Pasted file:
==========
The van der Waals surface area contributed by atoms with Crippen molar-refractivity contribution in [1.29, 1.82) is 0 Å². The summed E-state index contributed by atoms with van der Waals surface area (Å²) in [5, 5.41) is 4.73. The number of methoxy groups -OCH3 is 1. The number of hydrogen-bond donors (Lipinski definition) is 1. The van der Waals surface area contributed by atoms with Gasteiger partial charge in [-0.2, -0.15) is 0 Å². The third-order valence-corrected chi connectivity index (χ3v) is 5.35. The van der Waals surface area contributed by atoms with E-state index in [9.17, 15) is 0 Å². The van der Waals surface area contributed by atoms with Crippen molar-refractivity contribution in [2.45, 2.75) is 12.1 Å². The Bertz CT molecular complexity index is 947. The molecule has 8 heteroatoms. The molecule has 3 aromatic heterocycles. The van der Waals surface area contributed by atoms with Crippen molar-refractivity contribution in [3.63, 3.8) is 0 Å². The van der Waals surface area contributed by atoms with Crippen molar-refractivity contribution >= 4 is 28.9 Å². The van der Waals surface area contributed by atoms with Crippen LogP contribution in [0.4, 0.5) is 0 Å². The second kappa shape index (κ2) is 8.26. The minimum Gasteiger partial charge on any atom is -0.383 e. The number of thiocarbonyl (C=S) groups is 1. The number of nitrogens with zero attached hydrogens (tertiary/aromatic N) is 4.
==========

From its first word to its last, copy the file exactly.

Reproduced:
The van der Waals surface area contributed by atoms with Crippen molar-refractivity contribution in [1.29, 1.82) is 0 Å². The summed E-state index contributed by atoms with van der Waals surface area (Å²) in [5, 5.41) is 4.73. The number of methoxy groups -OCH3 is 1. The number of hydrogen-bond donors (Lipinski definition) is 1. The van der Waals surface area contributed by atoms with Gasteiger partial charge in [-0.2, -0.15) is 0 Å². The third-order valence-corrected chi connectivity index (χ3v) is 5.35. The van der Waals surface area contributed by atoms with E-state index in [9.17, 15) is 0 Å². The van der Waals surface area contributed by atoms with Crippen molar-refractivity contribution in [2.45, 2.75) is 12.1 Å². The Bertz CT molecular complexity index is 947. The molecule has 8 heteroatoms. The molecule has 3 aromatic heterocycles. The van der Waals surface area contributed by atoms with Crippen molar-refractivity contribution in [3.63, 3.8) is 0 Å². The van der Waals surface area contributed by atoms with Crippen molar-refractivity contribution >= 4 is 28.9 Å². The van der Waals surface area contributed by atoms with Crippen LogP contribution in [0.4, 0.5) is 0 Å². The second kappa shape index (κ2) is 8.26. The minimum Gasteiger partial charge on any atom is -0.383 e. The number of thiocarbonyl (C=S) groups is 1. The number of nitrogens with zero attached hydrogens (tertiary/aromatic N) is 4.